Nuggets May Not Be Able to Afford Waiting on Carmelo Anthony Trade
After today's news broke that the Nuggets, New Jersey Nets, Utah Jazz and Charlotte Bobcats were discussing a deal that would send Anthony to the Nets, the 'Melo suitors who were on the outside looking in wondered exactly how seriously to take these talks. After all, the pragmatic play would be to wait, to test the market now with these sorts of discussions -- set the early price on what is a monumental move and let the situation develop while ignoring the substantial pressure being applied by Anthony's representatives to get him out of the Mile High City.
Sure, the February trade deadline clock would be ticking and the fears of losing Anthony for nothing would be forever-rising, but that timeline extends all the way to sign-and-trade possibilities next summer and simply can't dictate their every move. What's more, waiting until mid-December -- at a minimum -- would open up the possibilities and potentially sweeten their pot. That's when the elite class of free agents who signed this summer would be available for trade, as league restrictions mandate that such players can't be moved until Dec. 15.
"You're basically trading for two-thirds of the market (right now)," said one front-office executive.
But the Rocky Mountain foundation just might be too fragile, too fragmented, for the Nuggets to wait. Especially if George Karl is their last hope of convincing the three-time All-Star that he should stay.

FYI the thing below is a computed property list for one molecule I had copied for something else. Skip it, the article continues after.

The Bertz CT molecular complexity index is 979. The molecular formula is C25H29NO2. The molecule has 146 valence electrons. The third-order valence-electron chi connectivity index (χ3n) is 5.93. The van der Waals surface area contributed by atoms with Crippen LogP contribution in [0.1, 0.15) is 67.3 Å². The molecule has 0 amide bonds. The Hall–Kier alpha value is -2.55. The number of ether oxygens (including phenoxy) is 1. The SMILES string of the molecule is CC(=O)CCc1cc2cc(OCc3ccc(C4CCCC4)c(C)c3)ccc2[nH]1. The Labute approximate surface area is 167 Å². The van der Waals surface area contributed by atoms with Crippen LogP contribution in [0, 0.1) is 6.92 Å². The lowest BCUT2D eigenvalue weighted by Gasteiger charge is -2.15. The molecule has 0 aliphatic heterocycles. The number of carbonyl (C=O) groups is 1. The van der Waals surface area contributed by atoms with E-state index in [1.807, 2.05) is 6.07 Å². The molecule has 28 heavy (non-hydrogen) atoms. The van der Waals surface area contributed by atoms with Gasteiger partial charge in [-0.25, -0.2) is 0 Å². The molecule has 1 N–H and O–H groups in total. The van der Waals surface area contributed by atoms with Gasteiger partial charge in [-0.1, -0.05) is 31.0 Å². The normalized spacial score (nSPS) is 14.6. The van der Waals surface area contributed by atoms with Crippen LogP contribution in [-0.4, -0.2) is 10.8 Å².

The under-appreciated Nuggets coach has plenty of his own frustrations to deal with these days, and it's hard to imagine his zeal for the "Save 'Melo Movement" is too high. After fighting off cancer this summer and deciding to return to the bench, his good friend and former Nuggets executive Mark Warkentien, who was one of his few backers in the organization, was shown the door in early August.
Then in mid-August, Karl's son, Coby, was waived by Denver in a move that one source close to the team says still has Karl "furious." Now comes the revelation that longtime assistant coach and fellow Karl confidant Tim Grgurich is deciding to leave the team.
This hurts the Nuggets on two fronts: 1) It's a blow to Karl's already-dwindling comfort level, to be sure, and 2) Grgurich was Anthony's right-hand man on the coaching front, too, one of the few people who could motivate him to do things like, well, stay in shape and play hard consistently. Meanwhile, it appears no one else within the organization can get in Anthony's ear.
When new general manager Masai Ujiri was hired in late August, he intended to meet with Anthony in person to share his vision of the team as soon as the player would make it possible. The former Toronto executive had just lived through the end of the Chris Bosh era with the Raptors, watching the forward sign with Miami while Ujiri learned lessons about retaining star-type talents that he was eager to implement. But the two never met when Anthony was nothing short of dismissive, and his lone meeting with a Nuggets official, that being new owner Josh Kroenke, was reportedly an unproductive one as far as Denver was concerned.
Yes, the price for Carmelo Anthony might indeed be more than Derrick Favors, Andrei Kirilenko and a couple of first-round draft picks. But with the way things are crumbling in Denver, the Nuggets might never know.
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